BERLIN, Germany — Few topics garner more attention in the hospitality sector than distribution. Ever since travel agents took their first commissions, followed by the now ubiquitous online travel agencies adding another booking layer, to the likes of Google sitting somewhere in between, intermediaries have never had more of a platform as they do now.
It's up to hoteliers to figure out how to fully optimize their channel mix.
A panel during the International Hotel Investment Forum here at the InterContinental Berlin attempted to address the distribution challenge and hotel strategies for overcoming it all.
The Google Effect
Like most discussions regarding anything online, it begins with Google, and Terri Scriven, Google's industry head of hospitality, was the online giant's representative. Scriven said that 60 percent of travel decisions all begin on a search engine, but 37 percent use online to book—that further is broken down by OTAs (25 percent) and direct (10 percent).
If getting customers in front of hotels is the idea, than Google is that bridge. And while all hotel companies would prefer business to come in direct, many (most) travelers take a detour on a search and land on one of the booking sites powered by Expedia or Priceline.com. And that is where they make their reservation, believing they are getting the lowest rate, while, at the same time, making the OTAs a fortune at the expense of owners.
That's not an indictment of OTAs—to be sure they drive bookings to hotels that, in many cases, would not sniff the booking without them. But it comes at a cost, which is why, from the brand perspective, Osama Hirzalla, Marriott International's VP of brand marketing and eCommerce, said understanding channel mix and management is so vital. "You have to understand your cost per channel and profitability," he said. "Working with OTAs can drive more profit, but it's about how to work with them to drive profitable business."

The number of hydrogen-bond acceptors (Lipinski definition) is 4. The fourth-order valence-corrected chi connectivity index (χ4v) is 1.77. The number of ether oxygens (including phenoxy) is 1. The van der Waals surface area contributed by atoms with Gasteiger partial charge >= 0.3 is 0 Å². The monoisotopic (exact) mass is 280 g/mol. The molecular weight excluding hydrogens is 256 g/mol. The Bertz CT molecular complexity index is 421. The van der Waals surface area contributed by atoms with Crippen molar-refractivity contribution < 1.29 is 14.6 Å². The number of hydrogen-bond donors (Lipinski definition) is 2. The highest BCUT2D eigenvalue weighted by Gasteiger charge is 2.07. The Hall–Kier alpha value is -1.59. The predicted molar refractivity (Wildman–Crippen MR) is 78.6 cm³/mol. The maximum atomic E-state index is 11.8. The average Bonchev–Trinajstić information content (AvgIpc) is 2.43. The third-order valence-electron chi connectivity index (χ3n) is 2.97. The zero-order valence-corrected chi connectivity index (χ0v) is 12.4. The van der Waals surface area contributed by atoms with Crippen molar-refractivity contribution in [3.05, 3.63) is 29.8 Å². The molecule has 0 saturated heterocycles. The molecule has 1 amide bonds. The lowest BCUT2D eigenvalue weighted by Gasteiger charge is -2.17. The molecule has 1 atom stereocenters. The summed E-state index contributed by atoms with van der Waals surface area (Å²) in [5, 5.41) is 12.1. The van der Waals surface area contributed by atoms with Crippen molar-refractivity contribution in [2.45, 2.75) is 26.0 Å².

Competing for Customers
Cyril Ranque, president of lodging partner service for Expedia, which spent $3.5 billion in marketing in 2015, had the most obvious, but pointed line of the panel, when he said, "We cant exist without hotel partners." Make no mistake: OTAs are nothing without inventory, of which they own zero. So, short of hotels pulling their inventory from OTAs, they will remain a viable, robust booking option for customers.
"How, then, do hotels compete?" Scriven asked.
For one, OTAs have done wonders for independent hotels, which, with limited to no marketing budgets, can use OTAs to feed customers, "up to 80 percent of bookings," Scriven said.
Meanwhile, Google exists to create good competition amongst hotels and OTAs. "Google’s role is to create competition for us," Ranque said. "We can help chain partners and independents."
"Our job is to make the user journey process to find a stay easier and frictionless," Scriven added. "Shorten the steps and provide answers and not just links."
Meanwhile, mobile conversions was also a topic. "Half of transactions on mobile are made 48 hours before the date of stay," said Peter Verhoeven, managing director of EMEA for Booking.com. "They are less prone to cancel."
Even in an OTA discussion, Airbnb became a topic. Last year, Expedia acquired rival site HomeAway for close to $4 billion. "It's time to give Airbnb a run for their money," Ranque said.